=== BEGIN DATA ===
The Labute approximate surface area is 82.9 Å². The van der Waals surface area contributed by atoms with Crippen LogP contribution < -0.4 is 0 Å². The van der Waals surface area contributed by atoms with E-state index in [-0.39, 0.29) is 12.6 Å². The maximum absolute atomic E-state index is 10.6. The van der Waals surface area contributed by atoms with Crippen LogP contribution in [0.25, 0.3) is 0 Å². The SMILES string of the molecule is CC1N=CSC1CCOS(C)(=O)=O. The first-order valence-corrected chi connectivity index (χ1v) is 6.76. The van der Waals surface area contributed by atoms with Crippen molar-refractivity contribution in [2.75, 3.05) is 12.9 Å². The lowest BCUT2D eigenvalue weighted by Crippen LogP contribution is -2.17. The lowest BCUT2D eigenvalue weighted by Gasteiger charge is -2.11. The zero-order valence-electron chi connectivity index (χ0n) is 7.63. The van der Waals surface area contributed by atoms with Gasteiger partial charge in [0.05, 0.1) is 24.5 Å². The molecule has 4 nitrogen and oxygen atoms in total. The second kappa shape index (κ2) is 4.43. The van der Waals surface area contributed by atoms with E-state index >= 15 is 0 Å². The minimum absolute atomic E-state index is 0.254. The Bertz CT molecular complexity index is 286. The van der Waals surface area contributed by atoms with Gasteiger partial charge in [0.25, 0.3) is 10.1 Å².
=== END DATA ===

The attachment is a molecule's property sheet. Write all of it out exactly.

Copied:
The Labute approximate surface area is 82.9 Å². The van der Waals surface area contributed by atoms with Crippen LogP contribution < -0.4 is 0 Å². The van der Waals surface area contributed by atoms with E-state index in [-0.39, 0.29) is 12.6 Å². The maximum absolute atomic E-state index is 10.6. The van der Waals surface area contributed by atoms with Crippen LogP contribution in [0.25, 0.3) is 0 Å². The SMILES string of the molecule is CC1N=CSC1CCOS(C)(=O)=O. The first-order valence-corrected chi connectivity index (χ1v) is 6.76. The van der Waals surface area contributed by atoms with Crippen molar-refractivity contribution in [2.75, 3.05) is 12.9 Å². The lowest BCUT2D eigenvalue weighted by Crippen LogP contribution is -2.17. The lowest BCUT2D eigenvalue weighted by Gasteiger charge is -2.11. The zero-order valence-electron chi connectivity index (χ0n) is 7.63. The van der Waals surface area contributed by atoms with Gasteiger partial charge in [0.05, 0.1) is 24.5 Å². The molecule has 4 nitrogen and oxygen atoms in total. The second kappa shape index (κ2) is 4.43. The van der Waals surface area contributed by atoms with E-state index >= 15 is 0 Å². The minimum absolute atomic E-state index is 0.254. The Bertz CT molecular complexity index is 286. The van der Waals surface area contributed by atoms with Gasteiger partial charge in [0.25, 0.3) is 10.1 Å².